So, for the purposes of this article, perhaps it might be less controversial to speak of ‘the press’ simply as shorthand for ‘those media organisations owned by Denis O’Brien and the State’*. Because Ireland’s media landscape is arguably dominated by just one vista, from Leinster House looking out towards Malta.

Continue reading…

Forget what you’ve heard, Israel isn’t losing the media war

Shift in the media balance of power has been greatly exaggerated

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Despite optimistic claims that “Israel is losing the social media war over Gaza”, the mediating influence of the news industry remains dominant in our cognitive understanding of the conflict; contorting information through both bureaucratic and institutional parameters; determining what is sayable and unsayable, what is visible and what remains hidden.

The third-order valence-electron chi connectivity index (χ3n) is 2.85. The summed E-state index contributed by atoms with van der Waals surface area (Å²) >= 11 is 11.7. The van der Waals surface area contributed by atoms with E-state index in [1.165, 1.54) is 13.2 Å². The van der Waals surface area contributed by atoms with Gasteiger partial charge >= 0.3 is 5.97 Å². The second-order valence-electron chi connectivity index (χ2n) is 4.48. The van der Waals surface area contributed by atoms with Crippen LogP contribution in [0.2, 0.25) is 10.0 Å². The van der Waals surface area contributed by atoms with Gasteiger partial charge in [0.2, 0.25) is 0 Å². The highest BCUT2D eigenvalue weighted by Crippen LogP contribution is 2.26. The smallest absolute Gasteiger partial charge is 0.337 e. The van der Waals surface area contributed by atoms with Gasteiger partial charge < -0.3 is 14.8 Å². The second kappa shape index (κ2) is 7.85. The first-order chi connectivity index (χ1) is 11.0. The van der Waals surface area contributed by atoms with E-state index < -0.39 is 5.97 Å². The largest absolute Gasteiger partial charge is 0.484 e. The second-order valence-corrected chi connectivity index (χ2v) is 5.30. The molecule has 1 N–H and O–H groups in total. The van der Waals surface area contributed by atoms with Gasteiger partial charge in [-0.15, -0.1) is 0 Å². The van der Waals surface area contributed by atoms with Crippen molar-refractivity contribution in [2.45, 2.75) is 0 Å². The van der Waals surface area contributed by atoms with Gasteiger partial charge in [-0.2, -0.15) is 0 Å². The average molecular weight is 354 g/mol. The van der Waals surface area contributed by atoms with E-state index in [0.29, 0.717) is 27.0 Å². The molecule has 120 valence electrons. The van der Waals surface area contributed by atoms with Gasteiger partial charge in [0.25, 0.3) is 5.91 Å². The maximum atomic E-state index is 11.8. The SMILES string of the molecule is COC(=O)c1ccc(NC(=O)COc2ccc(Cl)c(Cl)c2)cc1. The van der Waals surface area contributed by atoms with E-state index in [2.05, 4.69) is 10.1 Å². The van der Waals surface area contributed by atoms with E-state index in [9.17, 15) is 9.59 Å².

However, there is certainly a sense that this power is beginning to be eroded. Whereas television was said to bring war into our living rooms, social media realises the uncensored sights and sounds of war in realtime. Paul Mason’s recent essay on the role of social media in informing a new generation of hyper-connected news readers makes a strong case for a shift in power. Unfortunately, there’s little evidence this has translated into a broader media shift.

Continue reading Forget what you’ve heard, Israel isn’t losing the media war

Some massacres are uncovered, others remain buried

Iraq is suffering it’s bloodiest period in years, so it’s no surprise some deaths go largely unreported, but which ones?IBC data

“It was supposed to be a routine job, police say. Move 69 prisoners from an outlying town to a jail in southern Baghdad.” [Reuters, 27 Jun ‘14]